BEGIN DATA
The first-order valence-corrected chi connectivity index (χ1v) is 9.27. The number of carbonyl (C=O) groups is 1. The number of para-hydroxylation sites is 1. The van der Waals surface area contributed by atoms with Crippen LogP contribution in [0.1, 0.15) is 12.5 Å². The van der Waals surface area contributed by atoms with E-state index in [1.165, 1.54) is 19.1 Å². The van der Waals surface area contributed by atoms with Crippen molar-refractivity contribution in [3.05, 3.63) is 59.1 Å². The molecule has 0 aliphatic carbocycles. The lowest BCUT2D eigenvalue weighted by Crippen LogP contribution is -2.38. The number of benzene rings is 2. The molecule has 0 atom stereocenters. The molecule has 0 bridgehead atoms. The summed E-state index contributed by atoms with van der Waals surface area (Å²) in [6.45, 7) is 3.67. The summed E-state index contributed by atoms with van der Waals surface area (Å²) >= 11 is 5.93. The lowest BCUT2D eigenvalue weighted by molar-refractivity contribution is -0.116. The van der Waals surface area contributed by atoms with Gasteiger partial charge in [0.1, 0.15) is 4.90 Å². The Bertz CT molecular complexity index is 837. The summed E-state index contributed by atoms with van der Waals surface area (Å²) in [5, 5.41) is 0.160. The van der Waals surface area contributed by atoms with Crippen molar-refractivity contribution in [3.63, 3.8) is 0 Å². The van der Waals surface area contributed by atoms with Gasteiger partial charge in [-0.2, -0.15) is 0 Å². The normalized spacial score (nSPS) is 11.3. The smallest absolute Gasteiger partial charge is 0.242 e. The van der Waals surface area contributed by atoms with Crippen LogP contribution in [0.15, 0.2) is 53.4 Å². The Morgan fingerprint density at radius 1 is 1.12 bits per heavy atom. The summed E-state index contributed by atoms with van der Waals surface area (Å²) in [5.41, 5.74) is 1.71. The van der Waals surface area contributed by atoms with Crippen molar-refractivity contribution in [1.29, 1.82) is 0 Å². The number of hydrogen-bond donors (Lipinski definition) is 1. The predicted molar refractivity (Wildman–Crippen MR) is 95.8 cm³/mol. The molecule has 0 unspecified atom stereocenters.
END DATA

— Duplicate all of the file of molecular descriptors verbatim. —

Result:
The first-order valence-corrected chi connectivity index (χ1v) is 9.27. The number of carbonyl (C=O) groups is 1. The number of para-hydroxylation sites is 1. The van der Waals surface area contributed by atoms with Crippen LogP contribution in [0.1, 0.15) is 12.5 Å². The van der Waals surface area contributed by atoms with E-state index in [1.165, 1.54) is 19.1 Å². The van der Waals surface area contributed by atoms with Crippen molar-refractivity contribution in [3.05, 3.63) is 59.1 Å². The molecule has 0 aliphatic carbocycles. The lowest BCUT2D eigenvalue weighted by Crippen LogP contribution is -2.38. The number of benzene rings is 2. The molecule has 0 atom stereocenters. The molecule has 0 bridgehead atoms. The summed E-state index contributed by atoms with van der Waals surface area (Å²) in [6.45, 7) is 3.67. The summed E-state index contributed by atoms with van der Waals surface area (Å²) >= 11 is 5.93. The lowest BCUT2D eigenvalue weighted by molar-refractivity contribution is -0.116. The van der Waals surface area contributed by atoms with Gasteiger partial charge in [0.1, 0.15) is 4.90 Å². The Bertz CT molecular complexity index is 837. The summed E-state index contributed by atoms with van der Waals surface area (Å²) in [5, 5.41) is 0.160. The van der Waals surface area contributed by atoms with Crippen molar-refractivity contribution in [3.63, 3.8) is 0 Å². The van der Waals surface area contributed by atoms with Gasteiger partial charge in [-0.2, -0.15) is 0 Å². The normalized spacial score (nSPS) is 11.3. The smallest absolute Gasteiger partial charge is 0.242 e. The van der Waals surface area contributed by atoms with Crippen LogP contribution in [0.15, 0.2) is 53.4 Å². The Morgan fingerprint density at radius 1 is 1.12 bits per heavy atom. The summed E-state index contributed by atoms with van der Waals surface area (Å²) in [5.41, 5.74) is 1.71. The van der Waals surface area contributed by atoms with Crippen molar-refractivity contribution in [1.29, 1.82) is 0 Å². The number of hydrogen-bond donors (Lipinski definition) is 1. The predicted molar refractivity (Wildman–Crippen MR) is 95.8 cm³/mol. The molecule has 0 unspecified atom stereocenters.